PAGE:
After the release of Code Girl, Halvorson toured the project, with Adam O’Farrill occasionally subbing in for Akinmusire. O’Farrill steps in fully on the new album, which also adds María Grand on tenor saxophone and vocals. Artlessly Falling also finds space for an honored guest, the British art-rock pioneer Robert Wyatt, whose music helped nudge Halvorson in the direction of Code Girl in the first place. Wyatt’s vocals are a prominent feature on several tracks of the new album, including “The Lemon Trees,” its opening track.

“Private crisis of the now,” Wyatt sings, outlining oblique intervals that will ring familiar to any longtime admirer of Halvorson’s music. “These indolent visions, parched.” The song also includes a fine solo by O’Farrill, and an assertive performance by the rhythm section, which has a separate life together as Thumbscrew. Altogether, the track indicates growth, and a stronger foothold in the ever-slippery identity of the group.

For Taborn, a pianist attuned to the minute particulars of tone and time, there has been a longer interval between the original and the sequel. His album Junk Magic was released on Thirsty Ear in 2004, the same month that Google launched Gmail. 

At the time, writing in the Village Voice, I hailed its seamless meld of improvised and electronic musics (both the ambient and metronomic kind). “Percussion arrives in programmed layers — first a sputtering hint of rhythm, then a high-contrast loop that finally bursts into polyrhythmic clangor,” I wrote. “Unusually for jazz, it employs texture as a plot device, abiding electronica’s art of crescendo by accretion.”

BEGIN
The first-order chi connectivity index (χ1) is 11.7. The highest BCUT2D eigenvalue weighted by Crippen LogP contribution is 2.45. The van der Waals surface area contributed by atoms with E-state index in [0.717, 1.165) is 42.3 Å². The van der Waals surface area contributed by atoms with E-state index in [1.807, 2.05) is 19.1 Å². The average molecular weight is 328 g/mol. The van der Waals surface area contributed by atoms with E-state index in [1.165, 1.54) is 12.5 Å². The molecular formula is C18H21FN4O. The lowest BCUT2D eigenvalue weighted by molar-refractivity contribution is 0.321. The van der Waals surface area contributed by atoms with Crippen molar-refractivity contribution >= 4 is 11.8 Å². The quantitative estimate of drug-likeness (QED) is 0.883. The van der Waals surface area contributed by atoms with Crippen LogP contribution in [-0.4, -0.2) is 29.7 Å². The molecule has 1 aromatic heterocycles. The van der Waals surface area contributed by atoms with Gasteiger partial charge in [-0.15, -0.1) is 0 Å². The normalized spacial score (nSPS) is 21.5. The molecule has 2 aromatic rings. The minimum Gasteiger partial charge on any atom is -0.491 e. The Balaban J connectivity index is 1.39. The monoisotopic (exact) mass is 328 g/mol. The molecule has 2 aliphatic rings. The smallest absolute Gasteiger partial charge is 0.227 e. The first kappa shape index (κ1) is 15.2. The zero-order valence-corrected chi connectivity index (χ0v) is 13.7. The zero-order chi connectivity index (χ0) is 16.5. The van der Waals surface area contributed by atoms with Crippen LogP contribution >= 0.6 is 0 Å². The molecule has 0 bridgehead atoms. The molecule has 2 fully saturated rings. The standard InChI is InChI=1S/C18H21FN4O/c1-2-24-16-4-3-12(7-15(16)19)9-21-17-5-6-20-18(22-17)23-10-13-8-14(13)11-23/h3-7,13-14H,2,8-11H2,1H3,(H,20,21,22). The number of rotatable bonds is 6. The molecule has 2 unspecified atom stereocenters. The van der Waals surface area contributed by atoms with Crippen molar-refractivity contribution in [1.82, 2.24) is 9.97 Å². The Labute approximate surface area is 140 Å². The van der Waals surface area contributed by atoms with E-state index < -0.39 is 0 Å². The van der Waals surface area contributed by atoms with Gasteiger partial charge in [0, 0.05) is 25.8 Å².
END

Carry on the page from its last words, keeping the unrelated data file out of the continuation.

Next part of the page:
It’s no exaggeration to call the album groundbreaking, partly for the ingenious curve of Taborn’s design, and partly for the way his band mates — tenor saxophonist Aaron Stewart, violist Mat Maneri and drummer David King — find ways to make the music buckle and breathe. All of which is even truer, though a lot less uncommon now, on the new Junk Magic album, Compass Confusion. (As with “Code Girl,” “Junk Magic”started out as an album title and morphed into a band name.)

Taborn brings Maneri and King back this time, subbing in Chris Speed on tenor saxophone and clarinet, and adding Erik Fratzke on bass. This a passel of musicians with all kinds of overlapping history, and it shows here. (It isn’t a new roster for Junk Magic, either; I reviewed a set by this precise lineup at The Stone, in 2009.) 

Listen to the transfixing opening cut, “Laser Beaming Hearts,” and in addition to Taborn’s aesthetic kinship with Detroit techno titan Carl Craig, you’ll be reminded of how many hours these improvisers have devoted, separately and in various configurations, to shifting the balance between abstraction and groove.